- Remote Database Backup – Get a backup of your site emailed to you or linked for download as often as you would like.
- Sharing – I prefer ShareThis, but AddThis is another popular way to enable sharing on your site.
- WordPress Download Monitor – Easily manage any and all files you want to have available for downloading from your blog / site.
- WordPress Importer – This is a vital plugin as it will help you easily import your old blog to the new blog.
- WordPress Mobile Pack – Makes your blog mobile friendly without having to configure a lot of options or settings.
- SEO – If you’re not planning on using a premium theme that has SEO options built in then I would recommend using All In One SEO or Yoast to help with your blog’s SEO.
- Commenting – Using a 3rd party commenting system can increase the functionality of your commenting. I prefer Disqus, but Intense Debate and Facebook Comments are other popular options.
- Redirection – A plugin that helps makes 301 redirects so you can get everything pointing to the new blog (installed on your old blog not the new one).
Themes come in 3 broad categories. Free, Premium, and Custom. Free Word Press Themes can be found on WordPress.org or under the Appearance / Themes in your WordPress dashboard. For the majority of bloggers a free theme will do just fine and many have customization options to keep it from looking like everyone else.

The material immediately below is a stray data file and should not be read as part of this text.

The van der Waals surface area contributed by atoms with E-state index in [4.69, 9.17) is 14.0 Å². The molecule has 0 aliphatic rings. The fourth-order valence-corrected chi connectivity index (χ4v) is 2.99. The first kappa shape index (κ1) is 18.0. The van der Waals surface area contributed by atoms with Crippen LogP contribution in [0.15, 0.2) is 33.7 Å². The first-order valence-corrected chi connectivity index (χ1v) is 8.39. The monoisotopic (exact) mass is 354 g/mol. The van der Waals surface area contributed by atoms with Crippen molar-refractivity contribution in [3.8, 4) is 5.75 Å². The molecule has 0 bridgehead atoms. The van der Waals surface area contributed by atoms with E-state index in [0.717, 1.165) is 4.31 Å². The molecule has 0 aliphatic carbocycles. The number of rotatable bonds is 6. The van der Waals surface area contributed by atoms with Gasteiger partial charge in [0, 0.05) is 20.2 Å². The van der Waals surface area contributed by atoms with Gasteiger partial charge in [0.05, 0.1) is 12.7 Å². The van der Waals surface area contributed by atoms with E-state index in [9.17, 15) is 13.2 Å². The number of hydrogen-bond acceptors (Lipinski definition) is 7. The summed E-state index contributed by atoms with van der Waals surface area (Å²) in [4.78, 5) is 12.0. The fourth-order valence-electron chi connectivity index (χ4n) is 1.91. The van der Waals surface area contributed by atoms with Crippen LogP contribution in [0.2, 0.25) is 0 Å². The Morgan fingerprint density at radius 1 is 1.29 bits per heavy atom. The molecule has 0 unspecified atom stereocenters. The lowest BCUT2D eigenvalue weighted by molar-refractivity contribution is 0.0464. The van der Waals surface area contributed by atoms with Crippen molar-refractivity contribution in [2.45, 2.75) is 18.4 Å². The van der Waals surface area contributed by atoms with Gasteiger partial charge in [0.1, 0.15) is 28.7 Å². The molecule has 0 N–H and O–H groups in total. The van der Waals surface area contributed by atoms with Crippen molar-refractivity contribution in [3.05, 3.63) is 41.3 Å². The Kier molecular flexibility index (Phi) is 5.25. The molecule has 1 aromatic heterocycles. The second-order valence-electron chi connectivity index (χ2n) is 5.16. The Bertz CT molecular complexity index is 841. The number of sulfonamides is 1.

If you desire more options, features, and versatility you might want to use a Premium option like Headway Themes (aff), which is what I use. It’s incredibly versatile, has built in SEO features and a “drag and drop” design editor. Finally there are people out there than can make you a custom theme that suites your needs and tastes.
These are the items that make up the right, left , or both sides of your blog. If you have custom widget codes on your previous blog then you will want to copy that code over to your new blog so that everything is setup to look and feel as much like your old blog as you want.
3. Export and Import Your Blog Content
On your old blog go to Tools -> Export and export all of your blog posts. If you have other files, images, etc. that do not get collected here for the export then you will need to log into the file manager with your host or use your FTP access to move content from your WP-Admin and WP-Content folders on your server (I had to do that with the Seth Godin ebooks). After you have all of your content exported and or moved sign in to your new blog and go to Tools -> Import to import your blog posts.